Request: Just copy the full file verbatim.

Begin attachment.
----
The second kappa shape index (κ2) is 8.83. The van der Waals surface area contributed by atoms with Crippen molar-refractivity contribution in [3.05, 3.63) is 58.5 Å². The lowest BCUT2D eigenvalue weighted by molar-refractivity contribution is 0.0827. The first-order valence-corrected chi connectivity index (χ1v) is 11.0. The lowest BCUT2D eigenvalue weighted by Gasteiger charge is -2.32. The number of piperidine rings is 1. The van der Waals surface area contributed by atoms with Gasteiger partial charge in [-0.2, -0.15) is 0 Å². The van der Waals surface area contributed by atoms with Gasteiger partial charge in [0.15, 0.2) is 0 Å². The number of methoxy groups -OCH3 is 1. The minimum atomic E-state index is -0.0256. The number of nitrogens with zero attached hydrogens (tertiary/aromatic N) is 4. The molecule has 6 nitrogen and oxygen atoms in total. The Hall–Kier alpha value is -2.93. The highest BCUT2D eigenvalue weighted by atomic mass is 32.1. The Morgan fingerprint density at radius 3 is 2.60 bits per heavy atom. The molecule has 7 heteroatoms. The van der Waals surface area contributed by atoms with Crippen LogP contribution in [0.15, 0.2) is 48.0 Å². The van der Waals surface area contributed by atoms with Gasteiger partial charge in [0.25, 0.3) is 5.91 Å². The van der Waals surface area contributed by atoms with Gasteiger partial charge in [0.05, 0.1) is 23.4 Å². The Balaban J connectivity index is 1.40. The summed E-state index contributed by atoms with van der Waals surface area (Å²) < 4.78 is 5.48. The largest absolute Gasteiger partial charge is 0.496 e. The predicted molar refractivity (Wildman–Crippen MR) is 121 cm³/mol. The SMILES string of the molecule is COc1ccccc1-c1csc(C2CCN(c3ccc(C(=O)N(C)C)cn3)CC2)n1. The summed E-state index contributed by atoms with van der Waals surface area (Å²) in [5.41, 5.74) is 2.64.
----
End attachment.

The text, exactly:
The second kappa shape index (κ2) is 8.83. The van der Waals surface area contributed by atoms with Crippen molar-refractivity contribution in [3.05, 3.63) is 58.5 Å². The lowest BCUT2D eigenvalue weighted by molar-refractivity contribution is 0.0827. The first-order valence-corrected chi connectivity index (χ1v) is 11.0. The lowest BCUT2D eigenvalue weighted by Gasteiger charge is -2.32. The number of piperidine rings is 1. The van der Waals surface area contributed by atoms with Gasteiger partial charge in [-0.2, -0.15) is 0 Å². The van der Waals surface area contributed by atoms with Gasteiger partial charge in [0.15, 0.2) is 0 Å². The number of methoxy groups -OCH3 is 1. The minimum atomic E-state index is -0.0256. The number of nitrogens with zero attached hydrogens (tertiary/aromatic N) is 4. The molecule has 6 nitrogen and oxygen atoms in total. The Hall–Kier alpha value is -2.93. The highest BCUT2D eigenvalue weighted by atomic mass is 32.1. The Morgan fingerprint density at radius 3 is 2.60 bits per heavy atom. The molecule has 7 heteroatoms. The van der Waals surface area contributed by atoms with Crippen LogP contribution in [0.15, 0.2) is 48.0 Å². The van der Waals surface area contributed by atoms with Gasteiger partial charge in [0.25, 0.3) is 5.91 Å². The van der Waals surface area contributed by atoms with Gasteiger partial charge in [0.05, 0.1) is 23.4 Å². The Balaban J connectivity index is 1.40. The summed E-state index contributed by atoms with van der Waals surface area (Å²) < 4.78 is 5.48. The largest absolute Gasteiger partial charge is 0.496 e. The predicted molar refractivity (Wildman–Crippen MR) is 121 cm³/mol. The SMILES string of the molecule is COc1ccccc1-c1csc(C2CCN(c3ccc(C(=O)N(C)C)cn3)CC2)n1. The summed E-state index contributed by atoms with van der Waals surface area (Å²) in [5.41, 5.74) is 2.64.